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City Hall paid safe drug use researcher $334 per hour to walk Tenderloin streets

San Francisco City Hall. | Camille Cohen/The Standard

San Francisco paid a researcher over $300 an hour to study the neighborhood impact of the Tenderloin Center safe consumption site, a project contract reveals.

The $500,000 study, released Wednesday by the Department of Public Health, found that public drug use and discarded paraphernalia is 19% lower around the center, which opened early this year, than it was in the same area in 2019.

But the study drew the ire of community members, who disputed its findings and complained about its cost.

The contract reveals the costs for lead researcher Alex Kral clocking in at $334.75 per hour, for 100 hours of work between April and July.

Kral, of the Research Triangle Institute (RTI), said the figure doesn’t represent the amount of money he made, which he says is much lower, but includes “indirect” costs. While he didn’t elaborate on what those were, it’s typical for organizations like RTI to bake some overhead costs into the line items for individual workers.

The $500,000 study involved two people walking each block of the Tenderloin a single time in 2018, 2019 and 2022, Kral said. The study also involved conducting interviews and creating an ethnography of the site.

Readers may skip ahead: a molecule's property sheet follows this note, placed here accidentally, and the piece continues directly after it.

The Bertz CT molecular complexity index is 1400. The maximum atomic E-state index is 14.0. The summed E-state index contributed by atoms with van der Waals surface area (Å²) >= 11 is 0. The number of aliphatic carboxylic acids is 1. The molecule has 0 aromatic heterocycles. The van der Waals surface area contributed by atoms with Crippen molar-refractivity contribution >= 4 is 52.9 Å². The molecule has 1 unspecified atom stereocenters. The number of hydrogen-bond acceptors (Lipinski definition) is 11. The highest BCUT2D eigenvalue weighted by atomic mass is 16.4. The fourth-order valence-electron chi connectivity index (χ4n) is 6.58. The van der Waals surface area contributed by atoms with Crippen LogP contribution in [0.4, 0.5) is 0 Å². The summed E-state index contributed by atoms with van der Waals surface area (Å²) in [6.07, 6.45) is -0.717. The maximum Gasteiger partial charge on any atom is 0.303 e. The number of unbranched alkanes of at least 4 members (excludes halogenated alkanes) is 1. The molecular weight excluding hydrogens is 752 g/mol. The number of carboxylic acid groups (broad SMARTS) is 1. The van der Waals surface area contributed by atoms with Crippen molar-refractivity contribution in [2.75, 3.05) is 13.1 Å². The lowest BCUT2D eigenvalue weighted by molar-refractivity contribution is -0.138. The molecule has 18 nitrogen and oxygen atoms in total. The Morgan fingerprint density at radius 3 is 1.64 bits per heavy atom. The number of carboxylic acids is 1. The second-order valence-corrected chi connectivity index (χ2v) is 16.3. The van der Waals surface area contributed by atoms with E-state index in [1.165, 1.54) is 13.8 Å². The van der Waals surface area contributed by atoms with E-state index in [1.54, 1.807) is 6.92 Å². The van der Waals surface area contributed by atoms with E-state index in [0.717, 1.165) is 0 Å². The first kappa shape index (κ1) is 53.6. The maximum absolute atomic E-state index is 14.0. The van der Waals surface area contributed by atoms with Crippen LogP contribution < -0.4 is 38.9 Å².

Other hourly rates listed in the contract range from $58.43 to $281.88—six of the 10 researchers listed in the contract cost the city upward of $200 an hour. 

Kral himself has around 18 years of experience researching impoverished urban communities and drug policy.

Supervisor Rafael Mandelman, alongside Supervisor Catherine Stefani, speaks at a press conference outside of City Hall. | Chris Victorio for The Standard.

Supervisor Rafael Mandelman, for his part, questioned what he was supposed to do with the data provided in the research.

“It’s not entirely useful for policy makers and doesn’t inspire a lot of confidence in DPH,” Mandelman said. “It strikes me that this [research] is a very expensive advertisement for safer consumption facilities.”

The Tenderloin Center is set for closure on Dec. 4, and the city is looking to open similar replacements.

Originally called the Tenderloin Linkage Center, the site opened in January as a low-barrier service hub to connect visitors to addiction treatment and housing. But it was later revealed the Department of Public Health was running the facility as a safe consumption site

Tenderloin Center visitors have praised the facility as a space to use drugs under the supervision of people equipped with opioid antidotes and oxygen machines, as well as basic hygiene services.

Overdoses that occurred outside of the center were 7% more likely to result in death, according to Kral’s report.

The research will continue until June 2023, the contract shows.

A DPH spokesperson said, “RTI was contracted to conduct a yearlong, on-the-ground study ​of the impacts​ of the TLC on clients and the neighborhood. The rates defined in the contract are for time and material. The implication that they are simply salaries is incorrect.”

The Standard understands the findings of the study are preliminary.

Editor’s Note: This story has been updated with additional context on the study costs and experience level of Alex Kral.